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  • Does it always have to be 50/50

    Does it always have to be 50/50 split of everything owned by family?

    My ex quit the job after deliberately getting into an argument with her boss after less than we started living together. No kids were born or coming at that time.

    Then she went back to work 3 years later (son was 2 then) and worked for one year. She quit again, again after getting into an argument with her boss.

    Then she decided to stay at home and sit in front of TV while I was finding it very hard to support the family by myself.

    She wasn't really a stay at home wife as I was still doing the cooking, running errands, groceries, doctors etc. She had found a good way of relaxing and I kept asking her to find a job without any success in convincing her.

    So finally she got a job two years ago. Got fired after 3 months. That's when we split for real good.

    I paid all the mortgages, taxes, maintenance, bills, you name it. All she did was to force me to add more to the debts.

    We were only married for 7-8 years. I worked very hard all these years. I studied full time with a full time job. On top of these two I was like a full time dad as soon as I stepped into the house. How I did it, I don't even know but I was usually going to bed between 11 pm - 3 am depending on my studies schedule. I could only start studying after putting the son to bed.

    Is that fair that she gets 50/50 for being lazy, has free lawyer and received SS from me. I on the other hand, have nothing left. I am actually negative by big time and will have to pay off the debts in many more years to come.

    Any insights?

    Thank you.

  • #2
    Originally posted by singledad99 View Post
    Does it always have to be 50/50 split of everything owned by family?

    My ex quit the job after deliberately getting into an argument with her boss after less than we started living together. No kids were born or coming at that time.

    Then she went back to work 3 years later (son was 2 then) and worked for one year. She quit again, again after getting into an argument with her boss.

    Then she decided to stay at home and sit in front of TV while I was finding it very hard to support the family by myself.

    She wasn't really a stay at home wife as I was still doing the cooking, running errands, groceries, doctors etc. She had found a good way of relaxing and I kept asking her to find a job without any success in convincing her.

    So finally she got a job two years ago. Got fired after 3 months. That's when we split for real good.

    I paid all the mortgages, taxes, maintenance, bills, you name it. All she did was to force me to add more to the debts.

    We were only married for 7-8 years. I worked very hard all these years. I studied full time with a full time job. On top of these two I was like a full time dad as soon as I stepped into the house. How I did it, I don't even know but I was usually going to bed between 11 pm - 3 am depending on my studies schedule. I could only start studying after putting the son to bed.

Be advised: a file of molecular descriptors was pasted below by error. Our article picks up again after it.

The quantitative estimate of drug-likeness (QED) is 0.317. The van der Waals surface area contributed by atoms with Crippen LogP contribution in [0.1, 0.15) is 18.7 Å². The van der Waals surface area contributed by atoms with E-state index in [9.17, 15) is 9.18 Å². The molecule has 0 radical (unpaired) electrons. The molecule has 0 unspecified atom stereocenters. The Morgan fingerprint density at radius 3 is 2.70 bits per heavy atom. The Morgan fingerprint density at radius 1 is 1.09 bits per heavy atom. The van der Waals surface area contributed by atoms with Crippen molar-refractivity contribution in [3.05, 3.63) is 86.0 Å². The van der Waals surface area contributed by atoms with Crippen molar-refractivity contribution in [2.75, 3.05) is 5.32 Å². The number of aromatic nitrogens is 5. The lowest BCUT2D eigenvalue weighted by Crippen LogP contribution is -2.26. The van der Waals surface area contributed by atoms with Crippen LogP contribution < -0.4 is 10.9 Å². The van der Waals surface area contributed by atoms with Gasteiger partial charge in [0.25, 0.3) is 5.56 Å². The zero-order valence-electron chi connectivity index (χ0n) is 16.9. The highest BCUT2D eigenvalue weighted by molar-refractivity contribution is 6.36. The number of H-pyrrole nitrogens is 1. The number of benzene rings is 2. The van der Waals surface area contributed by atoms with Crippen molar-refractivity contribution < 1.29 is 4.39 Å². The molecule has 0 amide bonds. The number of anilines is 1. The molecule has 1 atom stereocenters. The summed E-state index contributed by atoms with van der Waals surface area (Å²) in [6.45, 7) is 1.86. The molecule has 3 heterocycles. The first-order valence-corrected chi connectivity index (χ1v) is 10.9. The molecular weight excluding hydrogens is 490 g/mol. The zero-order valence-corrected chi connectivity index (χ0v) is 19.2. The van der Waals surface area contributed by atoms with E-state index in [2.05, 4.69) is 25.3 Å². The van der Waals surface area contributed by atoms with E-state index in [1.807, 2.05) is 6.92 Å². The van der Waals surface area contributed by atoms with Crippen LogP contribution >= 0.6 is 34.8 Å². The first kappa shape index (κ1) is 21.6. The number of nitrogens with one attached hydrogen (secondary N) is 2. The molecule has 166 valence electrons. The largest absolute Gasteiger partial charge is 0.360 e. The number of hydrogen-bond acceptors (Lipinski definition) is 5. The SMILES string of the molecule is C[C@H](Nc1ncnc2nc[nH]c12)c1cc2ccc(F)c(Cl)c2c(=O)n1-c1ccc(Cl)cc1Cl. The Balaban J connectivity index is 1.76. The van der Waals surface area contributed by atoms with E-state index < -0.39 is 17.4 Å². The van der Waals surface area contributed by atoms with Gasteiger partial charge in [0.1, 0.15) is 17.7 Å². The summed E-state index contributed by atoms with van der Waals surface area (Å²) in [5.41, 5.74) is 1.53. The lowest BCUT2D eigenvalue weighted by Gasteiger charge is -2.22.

Is that fair that she gets 50/50 for being lazy, has free lawyer and received SS from me. I on the other hand, have nothing left. I am actually negative by big time and will have to pay off the debts in many more years to come.

    Any insights?

    Thank you.

    The law provides that all assets and liabilities to be shared 50/50 for the time of the marriage. This is called Net Equalization. Its not clear to me why your absorbing all the debt unless you made some sort of deal of reduced spousal support in lieu or similar back door deal to compensate.

    When there are many outstanding prevailing issues on the table, sometimes it is best to separate the issues rather than weave them together.

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    • #3
      Your situation sounds very similar to mine. The thing I learned early on is that one needs to abandon all notions of what is "fair". The answer to your question is that no, it's absolutely not fair... but the legal system isn't about fair.

      Once I stopped viewing my divorce as an attempt at a fair solution and started viewing it as "how can I reduce the amount by which I am going to be screwed", I was much more productive. It wasn't easy to cut through the hurt - and I still have my days - but I'm a happier person for it.

      Comment


      • #4
        Originally posted by About_Time View Post
        Once I stopped viewing my divorce as an attempt at a fair solution and started viewing it as "how can I reduce the amount by which I am going to be screwed", I was much more productive. It wasn't easy to cut through the hurt - and I still have my days - but I'm a happier person for it.
        That's a unique way of stating it, but I think it gets the point across.
        Steer clear of all the little things that could potentially cost you more then it's worth and stick to what "really" matters, you could say “more bang for your buck”!

        Comment

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